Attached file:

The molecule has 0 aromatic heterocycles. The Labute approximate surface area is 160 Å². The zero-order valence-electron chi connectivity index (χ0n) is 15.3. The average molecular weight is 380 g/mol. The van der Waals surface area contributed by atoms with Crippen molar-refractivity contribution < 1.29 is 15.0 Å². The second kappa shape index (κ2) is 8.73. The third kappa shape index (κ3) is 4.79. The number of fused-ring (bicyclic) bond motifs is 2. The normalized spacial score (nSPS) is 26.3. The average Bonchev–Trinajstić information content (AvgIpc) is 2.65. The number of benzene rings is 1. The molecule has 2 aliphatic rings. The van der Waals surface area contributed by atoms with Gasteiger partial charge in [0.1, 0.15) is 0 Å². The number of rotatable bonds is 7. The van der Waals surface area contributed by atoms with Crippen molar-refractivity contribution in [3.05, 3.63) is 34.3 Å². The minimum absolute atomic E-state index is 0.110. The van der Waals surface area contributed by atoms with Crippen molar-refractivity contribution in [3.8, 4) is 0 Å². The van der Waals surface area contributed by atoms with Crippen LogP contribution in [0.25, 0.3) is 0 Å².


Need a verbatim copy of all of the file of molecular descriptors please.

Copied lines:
The molecule has 0 aromatic heterocycles. The Labute approximate surface area is 160 Å². The zero-order valence-electron chi connectivity index (χ0n) is 15.3. The average molecular weight is 380 g/mol. The van der Waals surface area contributed by atoms with Crippen molar-refractivity contribution < 1.29 is 15.0 Å². The second kappa shape index (κ2) is 8.73. The third kappa shape index (κ3) is 4.79. The number of fused-ring (bicyclic) bond motifs is 2. The normalized spacial score (nSPS) is 26.3. The average Bonchev–Trinajstić information content (AvgIpc) is 2.65. The number of benzene rings is 1. The molecule has 2 aliphatic rings. The van der Waals surface area contributed by atoms with Gasteiger partial charge in [0.1, 0.15) is 0 Å². The number of rotatable bonds is 7. The van der Waals surface area contributed by atoms with Crippen molar-refractivity contribution in [3.05, 3.63) is 34.3 Å². The minimum absolute atomic E-state index is 0.110. The van der Waals surface area contributed by atoms with Crippen molar-refractivity contribution in [3.8, 4) is 0 Å². The van der Waals surface area contributed by atoms with Crippen LogP contribution in [0.25, 0.3) is 0 Å².